Over 4,000 Federal Aviation Administration (FAA )workers have been furloughed and another 70,000 airport construction workers are sidelined because of a legislative impasse in Washington. The FAA bill was passed over two weeks ago by the House and has been sitting in the Senate. The Senate’s objection to the bill is over two provisions. Rather than vote it up or down, the Senate is crying for the House to come back and rewrite the bill in a “clean” way that the Senate leadership would like.
The first objectionable provision in the bill is that it cuts 16 million dollars in subsidies for small airports. For example, the airport in Ely, Nevada receives $3,720 per ticket in subsidies. Further, each airport that would receive this subsidy cut has a larger airport within 90 miles. As one representative said, “"If we're having this fight over $16 million in subsidies, how are they going to get trillions (of dollars in cuts) from government?” That’s a good question. After the debt ceiling was raised, the government quickly borrowed more money taking our borrowing up to 100% of GDP. We can’t keep going like this. It’s not a matter of what makes good sense any longer; it’s a matter of solvency.
The other objectionable provision is one that overturns a National Mediation Board rule approved last year that allows airline employees to form a union by a simple majority of those voting. Under the old rule, the union had to get a majority of the workers, not just those voting. In other words, workers who didn't vote were counted as "no" votes. The democrats continue to push for increased union power. Meanwhile, not only are corporate taxes driving businesses overseas, but so are unions. Besides the good that unions once served and possibly may serve today, one thing is for sure: They drive up labor costs. When labor costs get so high that a company can’t compete on a global market, it finds cheaper labor overseas or in Mexico. Labor costs are the greatest cost to most businesses. To maintain their profit margin, companies increase the cost of their goods in compensation to higher wages. Thus higher wages are inflationary. It becomes a vicious cycle. Wages go up; soon the cost of products follows; thus the cost of living is higher, and now workers want higher wages because of the higher cost of living. It’s craziness. Anyway, why are the airlines against unions? Simply, they can’t afford them. Can America afford them these days?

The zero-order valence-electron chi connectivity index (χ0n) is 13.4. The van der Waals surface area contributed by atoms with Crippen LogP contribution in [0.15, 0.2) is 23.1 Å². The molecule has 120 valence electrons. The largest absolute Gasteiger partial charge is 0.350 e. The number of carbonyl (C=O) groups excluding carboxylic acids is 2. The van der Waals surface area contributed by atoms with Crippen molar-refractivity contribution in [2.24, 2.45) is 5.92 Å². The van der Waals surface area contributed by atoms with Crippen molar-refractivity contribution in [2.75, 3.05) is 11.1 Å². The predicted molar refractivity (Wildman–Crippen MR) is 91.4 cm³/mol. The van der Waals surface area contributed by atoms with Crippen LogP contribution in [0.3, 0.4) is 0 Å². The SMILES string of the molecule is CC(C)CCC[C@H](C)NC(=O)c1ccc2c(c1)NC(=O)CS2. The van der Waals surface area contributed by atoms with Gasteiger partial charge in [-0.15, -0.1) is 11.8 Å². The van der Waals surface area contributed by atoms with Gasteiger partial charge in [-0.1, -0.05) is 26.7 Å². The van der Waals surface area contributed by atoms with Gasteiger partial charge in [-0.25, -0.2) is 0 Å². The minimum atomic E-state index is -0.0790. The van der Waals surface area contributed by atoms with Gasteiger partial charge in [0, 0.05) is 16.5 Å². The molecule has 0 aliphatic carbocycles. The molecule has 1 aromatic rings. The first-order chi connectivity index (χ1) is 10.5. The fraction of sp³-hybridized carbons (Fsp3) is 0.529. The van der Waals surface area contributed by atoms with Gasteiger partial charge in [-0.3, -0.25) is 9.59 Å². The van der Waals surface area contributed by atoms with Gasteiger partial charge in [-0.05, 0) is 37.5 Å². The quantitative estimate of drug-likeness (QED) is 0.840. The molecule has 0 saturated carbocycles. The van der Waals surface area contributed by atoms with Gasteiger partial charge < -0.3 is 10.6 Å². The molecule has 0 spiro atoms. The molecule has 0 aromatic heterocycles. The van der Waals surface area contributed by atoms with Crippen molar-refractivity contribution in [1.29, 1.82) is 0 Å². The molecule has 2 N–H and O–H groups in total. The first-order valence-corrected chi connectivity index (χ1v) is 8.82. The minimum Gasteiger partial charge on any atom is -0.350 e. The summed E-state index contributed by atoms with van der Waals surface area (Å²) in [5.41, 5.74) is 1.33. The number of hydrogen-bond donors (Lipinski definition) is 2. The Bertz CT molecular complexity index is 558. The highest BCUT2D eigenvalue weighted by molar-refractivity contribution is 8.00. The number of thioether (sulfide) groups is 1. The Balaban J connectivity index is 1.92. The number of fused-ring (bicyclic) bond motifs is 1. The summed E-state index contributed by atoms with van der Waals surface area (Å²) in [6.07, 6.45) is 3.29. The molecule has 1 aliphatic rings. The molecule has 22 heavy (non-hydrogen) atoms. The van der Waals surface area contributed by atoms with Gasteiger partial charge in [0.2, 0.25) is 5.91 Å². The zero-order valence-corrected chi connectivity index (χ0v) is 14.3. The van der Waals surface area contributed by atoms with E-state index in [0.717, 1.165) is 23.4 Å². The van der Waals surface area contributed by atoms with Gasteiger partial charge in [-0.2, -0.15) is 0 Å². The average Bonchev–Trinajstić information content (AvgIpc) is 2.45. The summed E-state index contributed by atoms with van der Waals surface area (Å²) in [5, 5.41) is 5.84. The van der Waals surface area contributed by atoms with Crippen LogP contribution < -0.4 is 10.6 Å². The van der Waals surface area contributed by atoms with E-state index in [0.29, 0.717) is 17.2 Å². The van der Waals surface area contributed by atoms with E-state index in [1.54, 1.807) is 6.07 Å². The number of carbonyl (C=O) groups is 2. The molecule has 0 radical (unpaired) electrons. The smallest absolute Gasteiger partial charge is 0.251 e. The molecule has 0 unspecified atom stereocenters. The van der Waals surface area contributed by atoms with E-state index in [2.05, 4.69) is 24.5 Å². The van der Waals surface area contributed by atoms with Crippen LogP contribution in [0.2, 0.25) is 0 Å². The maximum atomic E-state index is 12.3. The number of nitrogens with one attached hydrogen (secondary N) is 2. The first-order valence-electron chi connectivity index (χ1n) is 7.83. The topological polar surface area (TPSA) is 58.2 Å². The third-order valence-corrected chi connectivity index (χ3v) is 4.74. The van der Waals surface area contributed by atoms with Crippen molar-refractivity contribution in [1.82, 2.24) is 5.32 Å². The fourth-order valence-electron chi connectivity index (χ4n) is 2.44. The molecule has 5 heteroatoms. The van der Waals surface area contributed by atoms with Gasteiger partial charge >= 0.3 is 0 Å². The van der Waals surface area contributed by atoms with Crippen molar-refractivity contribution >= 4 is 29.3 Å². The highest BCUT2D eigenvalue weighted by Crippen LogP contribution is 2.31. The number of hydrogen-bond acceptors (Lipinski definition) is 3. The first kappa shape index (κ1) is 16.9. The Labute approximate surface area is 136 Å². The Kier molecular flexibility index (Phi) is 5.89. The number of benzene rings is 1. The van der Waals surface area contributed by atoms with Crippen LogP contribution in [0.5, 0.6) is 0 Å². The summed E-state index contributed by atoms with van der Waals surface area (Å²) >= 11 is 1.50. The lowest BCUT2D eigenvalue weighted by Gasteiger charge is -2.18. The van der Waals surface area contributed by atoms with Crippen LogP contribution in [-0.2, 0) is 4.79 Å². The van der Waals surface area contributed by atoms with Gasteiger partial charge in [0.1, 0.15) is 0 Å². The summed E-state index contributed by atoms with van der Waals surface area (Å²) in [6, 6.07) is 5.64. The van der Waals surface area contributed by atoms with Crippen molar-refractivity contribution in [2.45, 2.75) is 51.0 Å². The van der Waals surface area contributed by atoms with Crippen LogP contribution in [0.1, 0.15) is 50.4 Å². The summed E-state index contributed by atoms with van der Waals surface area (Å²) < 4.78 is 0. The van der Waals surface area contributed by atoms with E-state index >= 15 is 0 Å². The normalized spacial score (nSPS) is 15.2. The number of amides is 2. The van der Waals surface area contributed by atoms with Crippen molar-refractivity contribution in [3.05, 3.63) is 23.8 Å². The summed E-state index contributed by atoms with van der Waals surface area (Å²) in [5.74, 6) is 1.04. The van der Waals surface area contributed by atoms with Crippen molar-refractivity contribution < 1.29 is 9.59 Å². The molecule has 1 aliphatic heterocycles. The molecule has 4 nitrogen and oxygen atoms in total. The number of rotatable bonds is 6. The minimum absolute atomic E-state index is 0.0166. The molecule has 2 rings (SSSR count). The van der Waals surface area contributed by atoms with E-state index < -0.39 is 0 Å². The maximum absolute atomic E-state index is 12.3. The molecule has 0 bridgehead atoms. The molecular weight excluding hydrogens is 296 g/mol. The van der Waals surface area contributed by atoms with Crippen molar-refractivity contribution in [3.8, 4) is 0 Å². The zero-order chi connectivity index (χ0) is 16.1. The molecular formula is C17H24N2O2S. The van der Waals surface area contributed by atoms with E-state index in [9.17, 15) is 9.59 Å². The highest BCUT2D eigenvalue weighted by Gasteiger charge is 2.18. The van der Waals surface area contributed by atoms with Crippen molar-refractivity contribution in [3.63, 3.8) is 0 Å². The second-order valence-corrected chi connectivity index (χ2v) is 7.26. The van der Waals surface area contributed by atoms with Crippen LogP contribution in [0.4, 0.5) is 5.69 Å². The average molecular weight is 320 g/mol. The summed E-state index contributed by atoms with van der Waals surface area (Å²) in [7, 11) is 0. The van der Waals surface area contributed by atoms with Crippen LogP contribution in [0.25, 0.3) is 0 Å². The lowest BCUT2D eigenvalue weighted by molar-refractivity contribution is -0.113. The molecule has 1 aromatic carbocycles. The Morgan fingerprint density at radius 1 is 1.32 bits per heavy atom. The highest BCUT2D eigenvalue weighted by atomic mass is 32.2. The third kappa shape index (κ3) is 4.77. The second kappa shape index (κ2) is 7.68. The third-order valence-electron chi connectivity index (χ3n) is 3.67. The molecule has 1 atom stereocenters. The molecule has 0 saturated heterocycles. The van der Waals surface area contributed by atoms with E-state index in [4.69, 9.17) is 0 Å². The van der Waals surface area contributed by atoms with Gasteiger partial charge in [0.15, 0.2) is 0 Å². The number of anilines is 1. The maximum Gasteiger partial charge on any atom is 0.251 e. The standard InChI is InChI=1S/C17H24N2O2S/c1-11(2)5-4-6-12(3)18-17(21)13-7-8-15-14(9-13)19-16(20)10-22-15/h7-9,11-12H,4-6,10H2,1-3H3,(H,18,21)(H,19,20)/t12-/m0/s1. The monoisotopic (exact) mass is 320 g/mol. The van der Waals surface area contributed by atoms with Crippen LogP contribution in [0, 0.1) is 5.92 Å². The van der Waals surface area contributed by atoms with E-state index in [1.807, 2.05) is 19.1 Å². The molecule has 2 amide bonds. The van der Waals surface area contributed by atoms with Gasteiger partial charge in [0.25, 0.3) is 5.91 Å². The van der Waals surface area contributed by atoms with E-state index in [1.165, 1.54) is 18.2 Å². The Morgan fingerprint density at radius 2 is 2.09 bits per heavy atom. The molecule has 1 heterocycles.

So, Congress is on recess for the rest of the month while the FAA bill languishes in the Senate. Meanwhile, the government has been losing about 30 million dollars a day in uncollected airline ticket taxes since the shutdown began on July 23rd. That’s when the FAA’s operating authority ended. So, while the shutdown is costing 74,000 jobs and 30 million dollars a day, Congress is on recess. That is just one sign that things need fundamental change in Washington.
I have one other comment. It takes 4,000 people to run the FAA? We’re not talking about the airlines here. We’re talking just to run the FAA. I suppose it reflects the ugly fact that 608 new government (not just FAA) regulations were put into place in July alone. No wonder the government is so big. In addition, it takes 70,000 construction people to work 200 airline construction jobs? No wonder we see so many union construction guys standing around.